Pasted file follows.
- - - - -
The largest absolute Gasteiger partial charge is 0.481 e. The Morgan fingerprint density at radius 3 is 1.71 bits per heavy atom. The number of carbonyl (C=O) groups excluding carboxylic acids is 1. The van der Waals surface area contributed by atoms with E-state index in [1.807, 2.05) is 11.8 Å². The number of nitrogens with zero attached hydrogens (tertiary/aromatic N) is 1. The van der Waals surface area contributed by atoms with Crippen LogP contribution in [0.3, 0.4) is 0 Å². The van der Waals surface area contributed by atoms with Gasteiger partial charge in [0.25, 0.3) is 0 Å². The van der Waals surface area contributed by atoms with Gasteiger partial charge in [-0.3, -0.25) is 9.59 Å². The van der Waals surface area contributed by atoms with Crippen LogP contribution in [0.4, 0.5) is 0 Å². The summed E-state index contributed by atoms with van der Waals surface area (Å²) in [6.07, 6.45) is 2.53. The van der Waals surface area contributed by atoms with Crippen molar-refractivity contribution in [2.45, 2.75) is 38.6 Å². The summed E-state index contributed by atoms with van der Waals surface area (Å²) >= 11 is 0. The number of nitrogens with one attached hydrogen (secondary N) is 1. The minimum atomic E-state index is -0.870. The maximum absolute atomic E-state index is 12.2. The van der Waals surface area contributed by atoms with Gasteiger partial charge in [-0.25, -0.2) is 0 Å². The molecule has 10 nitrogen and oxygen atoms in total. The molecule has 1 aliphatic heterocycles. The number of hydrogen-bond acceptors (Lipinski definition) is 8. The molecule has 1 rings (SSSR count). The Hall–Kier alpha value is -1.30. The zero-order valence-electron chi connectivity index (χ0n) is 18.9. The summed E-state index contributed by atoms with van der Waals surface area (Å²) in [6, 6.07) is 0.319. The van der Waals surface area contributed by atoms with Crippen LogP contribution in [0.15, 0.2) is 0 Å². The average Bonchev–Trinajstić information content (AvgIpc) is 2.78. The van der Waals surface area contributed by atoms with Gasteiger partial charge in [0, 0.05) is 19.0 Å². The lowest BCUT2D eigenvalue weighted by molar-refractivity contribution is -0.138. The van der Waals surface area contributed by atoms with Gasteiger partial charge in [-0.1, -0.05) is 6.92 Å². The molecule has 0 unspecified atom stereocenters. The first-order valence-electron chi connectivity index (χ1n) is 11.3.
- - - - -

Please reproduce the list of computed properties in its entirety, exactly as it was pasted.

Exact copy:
The largest absolute Gasteiger partial charge is 0.481 e. The Morgan fingerprint density at radius 3 is 1.71 bits per heavy atom. The number of carbonyl (C=O) groups excluding carboxylic acids is 1. The van der Waals surface area contributed by atoms with E-state index in [1.807, 2.05) is 11.8 Å². The number of nitrogens with zero attached hydrogens (tertiary/aromatic N) is 1. The van der Waals surface area contributed by atoms with Crippen LogP contribution in [0.3, 0.4) is 0 Å². The van der Waals surface area contributed by atoms with Gasteiger partial charge in [0.25, 0.3) is 0 Å². The van der Waals surface area contributed by atoms with Gasteiger partial charge in [-0.3, -0.25) is 9.59 Å². The van der Waals surface area contributed by atoms with Crippen LogP contribution in [0.4, 0.5) is 0 Å². The summed E-state index contributed by atoms with van der Waals surface area (Å²) in [6.07, 6.45) is 2.53. The van der Waals surface area contributed by atoms with Crippen molar-refractivity contribution in [2.45, 2.75) is 38.6 Å². The summed E-state index contributed by atoms with van der Waals surface area (Å²) >= 11 is 0. The number of nitrogens with one attached hydrogen (secondary N) is 1. The minimum atomic E-state index is -0.870. The maximum absolute atomic E-state index is 12.2. The van der Waals surface area contributed by atoms with Gasteiger partial charge in [-0.25, -0.2) is 0 Å². The molecule has 10 nitrogen and oxygen atoms in total. The molecule has 1 aliphatic heterocycles. The number of hydrogen-bond acceptors (Lipinski definition) is 8. The molecule has 1 rings (SSSR count). The Hall–Kier alpha value is -1.30. The zero-order valence-electron chi connectivity index (χ0n) is 18.9. The summed E-state index contributed by atoms with van der Waals surface area (Å²) in [6, 6.07) is 0.319. The van der Waals surface area contributed by atoms with Crippen LogP contribution in [0.15, 0.2) is 0 Å². The average Bonchev–Trinajstić information content (AvgIpc) is 2.78. The van der Waals surface area contributed by atoms with Gasteiger partial charge in [0, 0.05) is 19.0 Å². The lowest BCUT2D eigenvalue weighted by molar-refractivity contribution is -0.138. The van der Waals surface area contributed by atoms with Gasteiger partial charge in [-0.1, -0.05) is 6.92 Å². The molecule has 0 unspecified atom stereocenters. The first-order valence-electron chi connectivity index (χ1n) is 11.3.